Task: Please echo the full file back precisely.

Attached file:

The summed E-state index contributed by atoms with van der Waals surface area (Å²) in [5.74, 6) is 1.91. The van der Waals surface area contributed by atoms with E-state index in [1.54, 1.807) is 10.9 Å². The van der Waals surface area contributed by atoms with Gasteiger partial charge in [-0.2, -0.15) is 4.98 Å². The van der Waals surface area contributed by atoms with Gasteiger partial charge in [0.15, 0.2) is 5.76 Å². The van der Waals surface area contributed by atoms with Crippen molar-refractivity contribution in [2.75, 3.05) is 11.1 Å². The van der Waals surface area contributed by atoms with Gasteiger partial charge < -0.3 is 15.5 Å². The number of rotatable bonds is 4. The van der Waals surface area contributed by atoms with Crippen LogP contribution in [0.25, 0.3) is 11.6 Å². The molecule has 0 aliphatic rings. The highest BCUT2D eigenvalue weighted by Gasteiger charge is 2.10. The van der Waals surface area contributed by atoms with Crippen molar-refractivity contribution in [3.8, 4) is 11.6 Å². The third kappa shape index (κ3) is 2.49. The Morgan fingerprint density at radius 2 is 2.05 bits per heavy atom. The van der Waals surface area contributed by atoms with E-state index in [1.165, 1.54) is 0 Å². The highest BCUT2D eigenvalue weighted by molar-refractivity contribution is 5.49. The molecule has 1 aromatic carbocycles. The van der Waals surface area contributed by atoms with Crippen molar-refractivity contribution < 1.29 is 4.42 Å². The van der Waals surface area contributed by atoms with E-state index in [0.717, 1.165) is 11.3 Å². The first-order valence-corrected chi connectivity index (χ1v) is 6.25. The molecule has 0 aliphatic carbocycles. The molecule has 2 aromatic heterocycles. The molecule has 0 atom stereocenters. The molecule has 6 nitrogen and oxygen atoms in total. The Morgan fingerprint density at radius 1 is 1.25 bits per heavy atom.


The summed E-state index contributed by atoms with van der Waals surface area (Å²) in [5.74, 6) is 1.91. The van der Waals surface area contributed by atoms with E-state index in [1.54, 1.807) is 10.9 Å². The van der Waals surface area contributed by atoms with Gasteiger partial charge in [-0.2, -0.15) is 4.98 Å². The van der Waals surface area contributed by atoms with Gasteiger partial charge in [0.15, 0.2) is 5.76 Å². The van der Waals surface area contributed by atoms with Crippen molar-refractivity contribution in [2.75, 3.05) is 11.1 Å². The van der Waals surface area contributed by atoms with Gasteiger partial charge < -0.3 is 15.5 Å². The number of rotatable bonds is 4. The van der Waals surface area contributed by atoms with Crippen LogP contribution in [0.25, 0.3) is 11.6 Å². The molecule has 0 aliphatic rings. The highest BCUT2D eigenvalue weighted by Gasteiger charge is 2.10. The van der Waals surface area contributed by atoms with Crippen molar-refractivity contribution in [3.8, 4) is 11.6 Å². The third kappa shape index (κ3) is 2.49. The Morgan fingerprint density at radius 2 is 2.05 bits per heavy atom. The van der Waals surface area contributed by atoms with E-state index in [1.165, 1.54) is 0 Å². The highest BCUT2D eigenvalue weighted by molar-refractivity contribution is 5.49. The molecule has 1 aromatic carbocycles. The van der Waals surface area contributed by atoms with Crippen molar-refractivity contribution < 1.29 is 4.42 Å². The van der Waals surface area contributed by atoms with E-state index in [0.717, 1.165) is 11.3 Å². The first-order valence-corrected chi connectivity index (χ1v) is 6.25. The molecule has 0 aliphatic carbocycles. The molecule has 2 aromatic heterocycles. The molecule has 0 atom stereocenters. The molecule has 6 nitrogen and oxygen atoms in total. The Morgan fingerprint density at radius 1 is 1.25 bits per heavy atom.